Allan EricksonMy father went on talking to me in a low voice. This is how our people always talk to their children, so low and quiet, the child thinks he is dreaming. But he never forgets. ~ Maria Chono, Papago

This quote is from 365 Days of Walking the Red Road: The Native American Path to Leading a Spiritual Life Every Day. A very long title for a small 4×5 book of daily quotes. Sometimes I read the quote for the actual day, other times I skim along like a butterfly let loose in a garden until I get to one that seems just right. My father went on talking to me in a low voice. That was my dad. He was not a yeller or shouter. His voice would rise in volume when he laughed or sang. But his speaking voice was just a regular pitch.

It was when he was disappointed in us, or angry, or explaining something that was really serious that his voice was low and soft. It was like a sound wave signal–listen up, this is something you need to remember. Like the time my sisters and I got in trouble for using indelible pencils on our skin. Granted, we were quite young, but the lesson was taught in the quiet voice.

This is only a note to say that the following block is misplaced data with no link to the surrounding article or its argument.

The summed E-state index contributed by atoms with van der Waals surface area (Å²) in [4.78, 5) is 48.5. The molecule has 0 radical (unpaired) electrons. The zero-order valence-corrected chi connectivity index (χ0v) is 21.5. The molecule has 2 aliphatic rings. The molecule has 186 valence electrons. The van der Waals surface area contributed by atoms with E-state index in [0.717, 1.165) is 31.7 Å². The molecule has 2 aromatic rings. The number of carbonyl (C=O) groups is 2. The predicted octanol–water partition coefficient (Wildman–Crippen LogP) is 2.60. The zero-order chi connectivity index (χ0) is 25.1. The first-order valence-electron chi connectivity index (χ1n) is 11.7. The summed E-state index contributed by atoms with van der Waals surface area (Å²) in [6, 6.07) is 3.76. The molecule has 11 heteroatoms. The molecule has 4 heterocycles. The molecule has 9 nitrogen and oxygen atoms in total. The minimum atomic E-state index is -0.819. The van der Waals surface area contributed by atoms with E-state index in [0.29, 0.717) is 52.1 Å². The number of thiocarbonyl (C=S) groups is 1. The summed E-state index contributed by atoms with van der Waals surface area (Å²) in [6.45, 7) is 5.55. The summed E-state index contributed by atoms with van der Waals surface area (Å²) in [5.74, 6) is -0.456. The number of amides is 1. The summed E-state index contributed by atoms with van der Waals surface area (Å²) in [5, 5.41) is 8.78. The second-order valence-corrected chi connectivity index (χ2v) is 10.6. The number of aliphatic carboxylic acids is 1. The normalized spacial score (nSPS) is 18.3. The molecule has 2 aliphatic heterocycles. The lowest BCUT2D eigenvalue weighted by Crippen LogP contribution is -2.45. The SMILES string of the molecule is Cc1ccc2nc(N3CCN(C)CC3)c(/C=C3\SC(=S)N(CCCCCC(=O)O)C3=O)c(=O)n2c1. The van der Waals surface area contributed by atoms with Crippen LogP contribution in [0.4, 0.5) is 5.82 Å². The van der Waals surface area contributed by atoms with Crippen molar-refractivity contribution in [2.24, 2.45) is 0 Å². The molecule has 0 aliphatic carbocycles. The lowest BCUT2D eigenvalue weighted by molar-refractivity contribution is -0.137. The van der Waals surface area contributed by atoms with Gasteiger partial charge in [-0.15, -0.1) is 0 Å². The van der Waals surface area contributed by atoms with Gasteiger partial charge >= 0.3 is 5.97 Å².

Or the time in my young adulthood when he brushed away the tension of a family argument. His low voice and few words cleared away the frustration like a hand wiping crumbs off a table.

Or the encouragement he gave in one short sentence when stage fright struck a young man at a meeting. “Go ahead. You can do this.” Six words in a low voice. Then he added six more, “The next time will be easier.”

Some of his low quiet talks became my own self-talk. And I wonder if I dreamed he said those things. But I haven’t forgotten.


The full story of the indelible pencils is in Thinking of Miller Place: A Memoir of Summer Comfort, my first book depicting family, twinship, and the comfort of a special place.